CBC has an online poll asking whether the 1964 air terminal is worth saving. Please take a moment to vote here.

Gordon Sinclair, Jr. wrote a column in the Winnipeg Free Press: "Why Our Terminal Shouldn't Be Terminated"
Read the article here.

Elizabeth Fleming also had an article in the Winnipeg Free Press's View from the West: "Don't Rush To Demolish Heritage"
Read the article here.

Terry MacLeod interviewed Arni Thorsteinson of Shelter Canadian Properties on CBC Information Radio. Mr. Thorsteinson spoke about a proposal by Shelter Canadian to use part of the air terminal for commercial space and to renovate part of it to house the Western Canada Aviation Museum.
Listen to the interview here.

Steven Stothers has dug up a 1964 article on the Winnipeg air terminal, as well other modernist terminals in Canada, from Canadian Arts magazine. It provides some perspective on the impact of the art and architecture of the terminal when it was originally built.
Check it out here.


We will keep you posted on further developments regarding the 1964 Winnipeg air terminal. Don't forget to vote in the CBC poll!







The Ryan Block

Update August 2013: The Ryan Block was awarded a 'Preservation Award of Excellence" for commercial conservation in 2012. To see a list of all 2012 award recipients, click here

August, 16, 2010

         

The Ryan Block located across the street from Old Market Square was built for one of Winnipeg’s original shoe merchants, city alderman and mayor, Thomas Ryan in 1895. An addition was built in 1903 but ultimately Ryan relocated to a larger building in 1907.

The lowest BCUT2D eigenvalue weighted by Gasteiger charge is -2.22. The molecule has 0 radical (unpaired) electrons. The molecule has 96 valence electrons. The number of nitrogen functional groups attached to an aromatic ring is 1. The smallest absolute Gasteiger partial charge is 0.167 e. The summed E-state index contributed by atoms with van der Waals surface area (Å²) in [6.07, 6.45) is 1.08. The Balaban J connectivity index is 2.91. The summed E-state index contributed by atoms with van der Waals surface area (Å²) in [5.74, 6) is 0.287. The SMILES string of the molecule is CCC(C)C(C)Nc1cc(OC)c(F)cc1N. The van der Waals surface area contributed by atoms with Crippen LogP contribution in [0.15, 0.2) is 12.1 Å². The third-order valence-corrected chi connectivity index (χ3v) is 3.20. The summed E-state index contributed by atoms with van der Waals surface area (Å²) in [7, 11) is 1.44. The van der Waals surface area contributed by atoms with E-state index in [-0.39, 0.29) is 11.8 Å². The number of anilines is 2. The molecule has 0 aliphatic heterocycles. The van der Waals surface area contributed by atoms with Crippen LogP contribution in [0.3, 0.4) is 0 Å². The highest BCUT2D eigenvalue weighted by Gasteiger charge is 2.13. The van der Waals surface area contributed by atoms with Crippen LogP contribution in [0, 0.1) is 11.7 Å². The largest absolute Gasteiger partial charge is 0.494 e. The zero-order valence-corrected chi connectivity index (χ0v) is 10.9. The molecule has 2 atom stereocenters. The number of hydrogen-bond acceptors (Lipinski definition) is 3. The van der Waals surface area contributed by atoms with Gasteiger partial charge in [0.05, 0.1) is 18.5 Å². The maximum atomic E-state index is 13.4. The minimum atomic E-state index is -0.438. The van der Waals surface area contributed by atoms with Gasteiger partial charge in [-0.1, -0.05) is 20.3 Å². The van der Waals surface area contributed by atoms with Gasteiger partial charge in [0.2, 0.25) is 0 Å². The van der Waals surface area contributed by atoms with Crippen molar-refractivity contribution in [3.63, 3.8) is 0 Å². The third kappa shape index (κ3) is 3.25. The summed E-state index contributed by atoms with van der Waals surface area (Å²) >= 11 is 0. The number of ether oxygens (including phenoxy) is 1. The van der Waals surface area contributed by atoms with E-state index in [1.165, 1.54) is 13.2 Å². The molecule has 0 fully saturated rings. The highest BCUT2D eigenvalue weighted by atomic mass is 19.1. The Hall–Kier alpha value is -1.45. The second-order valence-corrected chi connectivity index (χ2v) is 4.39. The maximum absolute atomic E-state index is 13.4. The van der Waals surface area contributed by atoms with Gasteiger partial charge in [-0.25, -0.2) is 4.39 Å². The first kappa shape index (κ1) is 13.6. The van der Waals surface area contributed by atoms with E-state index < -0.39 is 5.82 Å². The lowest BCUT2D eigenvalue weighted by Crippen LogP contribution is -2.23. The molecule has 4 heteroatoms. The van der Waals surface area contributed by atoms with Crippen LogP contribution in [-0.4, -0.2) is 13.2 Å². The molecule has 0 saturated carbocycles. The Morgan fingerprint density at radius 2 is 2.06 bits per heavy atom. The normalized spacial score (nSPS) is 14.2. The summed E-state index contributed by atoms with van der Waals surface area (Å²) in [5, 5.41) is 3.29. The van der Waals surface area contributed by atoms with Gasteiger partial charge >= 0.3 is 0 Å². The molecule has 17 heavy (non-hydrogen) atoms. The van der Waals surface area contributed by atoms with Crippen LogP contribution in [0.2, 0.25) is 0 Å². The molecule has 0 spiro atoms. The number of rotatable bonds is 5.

Bedford Investments acquired the property in 1987 and by 1988 they owned all of the properties lining King Street between Bannatyne and McDermot Avenues excluding a one-story building located at 98 King. This property was acquired and demolished by Bedford Investments despite it being on the Historical Buildings Committee’s “inventory”.

The Historical Buildings Committee (HBC) recommended that the Ryan Block at 104 King be put on the Building Conservation List in order for redevelopment discussions to occur at Council level. It was designated historic Grade II on March 11, 1991. Five months later, a massive fire roared through the 3rd and 4th floors causing $250,000 damage. Arson was suspected.

In 1991 The Winnipeg Core Area Initiative agreed to provide the current owners $750,000 in grant money for redevelopment, however no proposal was ever submitted and the monies were redistributed.

The owner (Reiss of Bedford Investments) applied to have the building de-listed in 1992.

On May 16, 2002 The HBC reviewed an engineering report, paid for by the City and CentreVenture, which confirmed the building required some stabilization work but otherwise was structurally sound.

On September 7, 2004 The Standing Policy Committee of the Planning, Property and Development Department (PPD) reviewed another application by Reiss to de-list. The HBC recommended that the building not be de-listed as no change in its architectural or historical significance occurred. The HBC went on to state that this property is one of the key sites within the National Historic Site. City council agreed with the HBC.

“On April 26, 2005 the Reiss was served with an Order under the Vacant and Derelict Buildings By-law No. 35/2004.”

The City of Winnipeg received a copy of the Final Report prepared for Bedford Investments entitiled: “King and Bannatyne Redevelopment Feasability Study” on August 29, 2006. This report formed the basis of a potential public private partnership between the Public Service and CentreVenture in early 2007.